Winter Lover or Hater?


If the hard frost these mornings is any indication, winter should be showing up any day now. (This line and picture were from yesterday.)

This is the scene this morning.


I’ve been thinking a lot about winter lately because as it approaches many of my friends and acquaintances are busy making plans to escape her reach. Winters here are long and cold, so this strategy is not all that surprising for people who have the time and the means to make different choices. But the pervasive attitude, for many,  is that winter is something to be endured – not embraced.

I began wondering about what the winter haters are believing about winter that is different from winter lovers. The winter haters seem to believe that winter is too long, too cold, too dark, and too limiting. It requires energy to get through a Canadian winter, so it becomes something to be endured or escaped. Winter lovers, on the other hand, are believing that winter is something to be welcomed and enjoyed. Although it feels long to some, the snow is usually here only from December to mid March. One group finds the cold and snow invigorating, the other something to hide from. It’s all a question of attitude, it seems.

2012-02-25 11.24.11.jpg

I happen to be lucky enough to live near a ski town, so I see first hand all the people who have embraced winter and are actually enjoying it. I meet them walking around town in their lightweight, brightly coloured parkas and they all look great. Their faces are flushed and beaming from the cold. They look happy and invigorated as they shop for food to be enjoyed with family and friends later in the day – by the fire, I’m imagining.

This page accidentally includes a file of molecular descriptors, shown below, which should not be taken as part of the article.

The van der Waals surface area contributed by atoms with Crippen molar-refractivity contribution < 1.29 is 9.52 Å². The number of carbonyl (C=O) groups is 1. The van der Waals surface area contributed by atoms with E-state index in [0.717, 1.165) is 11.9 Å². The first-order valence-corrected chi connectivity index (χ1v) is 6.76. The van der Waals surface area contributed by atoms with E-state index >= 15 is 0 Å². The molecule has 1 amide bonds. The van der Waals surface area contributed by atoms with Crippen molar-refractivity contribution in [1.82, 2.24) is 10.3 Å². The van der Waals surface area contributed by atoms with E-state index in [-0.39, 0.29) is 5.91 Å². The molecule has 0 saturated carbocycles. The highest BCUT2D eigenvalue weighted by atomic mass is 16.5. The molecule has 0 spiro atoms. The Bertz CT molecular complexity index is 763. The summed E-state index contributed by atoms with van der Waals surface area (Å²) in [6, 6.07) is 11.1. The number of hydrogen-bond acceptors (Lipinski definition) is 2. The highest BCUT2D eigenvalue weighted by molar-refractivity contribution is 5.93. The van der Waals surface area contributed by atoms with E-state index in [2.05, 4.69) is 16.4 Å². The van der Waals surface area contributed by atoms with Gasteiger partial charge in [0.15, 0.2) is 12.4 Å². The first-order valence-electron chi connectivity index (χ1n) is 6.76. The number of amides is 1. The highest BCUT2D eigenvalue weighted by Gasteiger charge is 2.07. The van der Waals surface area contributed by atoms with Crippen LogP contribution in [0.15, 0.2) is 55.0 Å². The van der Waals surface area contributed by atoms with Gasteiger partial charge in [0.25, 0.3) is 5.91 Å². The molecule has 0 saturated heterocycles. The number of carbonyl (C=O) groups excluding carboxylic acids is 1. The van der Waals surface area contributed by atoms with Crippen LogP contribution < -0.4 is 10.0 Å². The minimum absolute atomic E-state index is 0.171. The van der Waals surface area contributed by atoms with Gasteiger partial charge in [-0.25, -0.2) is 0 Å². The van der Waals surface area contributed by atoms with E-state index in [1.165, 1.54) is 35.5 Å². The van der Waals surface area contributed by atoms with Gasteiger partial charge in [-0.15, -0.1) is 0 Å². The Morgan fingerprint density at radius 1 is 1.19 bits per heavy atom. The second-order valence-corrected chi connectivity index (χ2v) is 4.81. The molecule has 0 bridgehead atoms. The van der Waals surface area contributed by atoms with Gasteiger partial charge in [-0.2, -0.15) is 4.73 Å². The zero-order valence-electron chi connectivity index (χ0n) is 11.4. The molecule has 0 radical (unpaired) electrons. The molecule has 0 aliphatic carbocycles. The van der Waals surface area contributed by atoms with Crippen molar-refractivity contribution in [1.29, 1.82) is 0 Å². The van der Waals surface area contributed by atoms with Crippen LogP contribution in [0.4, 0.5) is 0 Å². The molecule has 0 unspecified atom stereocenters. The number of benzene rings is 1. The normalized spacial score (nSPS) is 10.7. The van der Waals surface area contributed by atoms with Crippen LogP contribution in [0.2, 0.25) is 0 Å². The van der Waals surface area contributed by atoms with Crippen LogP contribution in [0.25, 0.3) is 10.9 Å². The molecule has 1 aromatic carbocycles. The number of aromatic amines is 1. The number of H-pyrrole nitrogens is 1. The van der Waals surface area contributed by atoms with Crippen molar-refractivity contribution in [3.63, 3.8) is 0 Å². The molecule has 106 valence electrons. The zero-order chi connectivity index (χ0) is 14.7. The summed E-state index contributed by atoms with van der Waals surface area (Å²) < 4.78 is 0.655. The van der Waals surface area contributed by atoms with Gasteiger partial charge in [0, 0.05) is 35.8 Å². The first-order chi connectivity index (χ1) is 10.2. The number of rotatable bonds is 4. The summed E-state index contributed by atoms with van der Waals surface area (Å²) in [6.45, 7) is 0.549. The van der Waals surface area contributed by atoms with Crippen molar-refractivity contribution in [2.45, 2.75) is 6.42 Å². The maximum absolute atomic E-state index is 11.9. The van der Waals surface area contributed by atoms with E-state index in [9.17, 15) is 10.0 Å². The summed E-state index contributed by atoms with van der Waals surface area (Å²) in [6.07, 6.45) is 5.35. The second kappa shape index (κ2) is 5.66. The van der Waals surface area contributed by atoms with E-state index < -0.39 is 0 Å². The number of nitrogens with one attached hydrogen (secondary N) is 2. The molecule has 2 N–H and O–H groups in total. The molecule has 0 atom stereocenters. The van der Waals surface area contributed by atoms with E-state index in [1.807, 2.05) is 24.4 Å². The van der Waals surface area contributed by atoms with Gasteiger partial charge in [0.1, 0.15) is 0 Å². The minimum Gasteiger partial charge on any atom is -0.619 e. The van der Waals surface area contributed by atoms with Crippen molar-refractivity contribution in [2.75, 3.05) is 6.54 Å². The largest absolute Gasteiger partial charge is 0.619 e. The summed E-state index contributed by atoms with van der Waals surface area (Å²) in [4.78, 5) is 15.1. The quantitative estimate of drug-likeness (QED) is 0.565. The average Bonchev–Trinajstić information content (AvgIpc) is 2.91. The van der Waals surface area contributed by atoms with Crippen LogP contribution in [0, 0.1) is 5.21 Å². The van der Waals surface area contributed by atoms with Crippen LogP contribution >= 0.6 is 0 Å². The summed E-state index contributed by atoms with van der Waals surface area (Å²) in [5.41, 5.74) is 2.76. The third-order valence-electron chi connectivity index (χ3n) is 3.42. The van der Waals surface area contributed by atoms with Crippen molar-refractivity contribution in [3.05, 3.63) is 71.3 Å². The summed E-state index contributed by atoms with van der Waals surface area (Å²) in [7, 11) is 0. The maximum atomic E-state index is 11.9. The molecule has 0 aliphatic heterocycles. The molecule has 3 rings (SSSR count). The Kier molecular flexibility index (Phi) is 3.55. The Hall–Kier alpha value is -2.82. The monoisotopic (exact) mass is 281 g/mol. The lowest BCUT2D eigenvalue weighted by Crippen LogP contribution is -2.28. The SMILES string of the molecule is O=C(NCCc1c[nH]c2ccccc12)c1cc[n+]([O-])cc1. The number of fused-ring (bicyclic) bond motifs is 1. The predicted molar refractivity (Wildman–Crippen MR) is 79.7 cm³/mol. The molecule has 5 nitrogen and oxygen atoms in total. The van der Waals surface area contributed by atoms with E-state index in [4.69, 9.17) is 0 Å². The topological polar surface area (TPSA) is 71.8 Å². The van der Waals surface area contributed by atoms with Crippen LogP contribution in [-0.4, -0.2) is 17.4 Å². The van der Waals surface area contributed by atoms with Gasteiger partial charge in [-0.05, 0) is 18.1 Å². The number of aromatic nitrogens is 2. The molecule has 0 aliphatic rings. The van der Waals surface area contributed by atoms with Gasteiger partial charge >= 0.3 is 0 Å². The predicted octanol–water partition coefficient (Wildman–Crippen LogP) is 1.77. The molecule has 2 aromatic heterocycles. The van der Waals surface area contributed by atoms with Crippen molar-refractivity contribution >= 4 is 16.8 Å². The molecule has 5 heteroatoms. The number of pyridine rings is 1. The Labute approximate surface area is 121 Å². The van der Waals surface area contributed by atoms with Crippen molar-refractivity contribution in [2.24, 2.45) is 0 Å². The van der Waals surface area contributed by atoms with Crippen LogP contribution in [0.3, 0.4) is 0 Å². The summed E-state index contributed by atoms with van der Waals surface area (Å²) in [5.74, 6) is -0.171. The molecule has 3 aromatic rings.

I couldn’t help but think mindset has a big influence on whether we are a winter lover or hater, so I was particularly interested in this article I read in The Atlantic titled, “The Norwegian Town Where the Sun Doesn’t Rise,” by Kari Leibowitz. She was there to research how the residents of northern Norway protect themselves from wintertime woes in the hopes that some of these findings could be used to help people who were suffering elsewhere with this issue.

lead_960Kari Leibowitz ( The Atlantic)

Tromsø, Norway is a tiny island 200 miles north of the Arctic Circle. There the Polar Night lasts from November to January and during this time the sun doesn’t rise at all.  Interestingly enough, the residents of Tromsø have lower rates of wintertime depression than would be expected.

How do the residents of Tromsø protect themselves from wintertime depression? Some gave credit to cod liver oil or lamps that simulated the sun by brightening at a specific time each morning. Others thought it had to do with community and social involvement. Most residents though just talked about the Polar Night as if it wasn’t a big deal. In fact, many didn’t consider the summer months as being the best season.

So mindset, eh? I’m crediting the people of Tromsø for supporting me in not particularly enjoying the month of July here in southern Canada. As for winter, I’m sorting through my winter clothes, dusting off my snowshoes and cross-country skis, stocking up on candles, and, oh yes, will also be buying that cod liver oil.

Do any of you have winter plans?


*You can read the complete article on Tromsø  from The Atlantic here.

*Clinical seasonal depression is not like the wintertime blues and is something that needs to be taken seriously and treated appropriately.


30 thoughts on “Winter Lover or Hater?

  1. I often wonder why people take such a negative view, and hate winter so much. The mere mention of flurries brings a look of despair to their faces. I think you’re right when you say that it’s down to having the right mindset and being prepared to embrace winter. Personally, I love winter and enjoy the beauty and calmness of deep snow. There’s nothing more bracing than snowshoeing through fresh snow, followed by the comfort of a warm woodstove and hot tea. Add to that, a pantry full of homegrown goodness, with the work all done. Yes, there’s lots to love about winter.

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  2. Your photographs are beautiful! Another winter lover here in southern Vermont. Winter is the quiet time of year (holidays notwithstanding) when we can concentrate on intellectual pursuits without feeling guilty about neglecting outdoor chores. Winters here are quite a bit milder than yours, though, I think. There’s often a difference of 10 °F or more between southern and northern Vermont.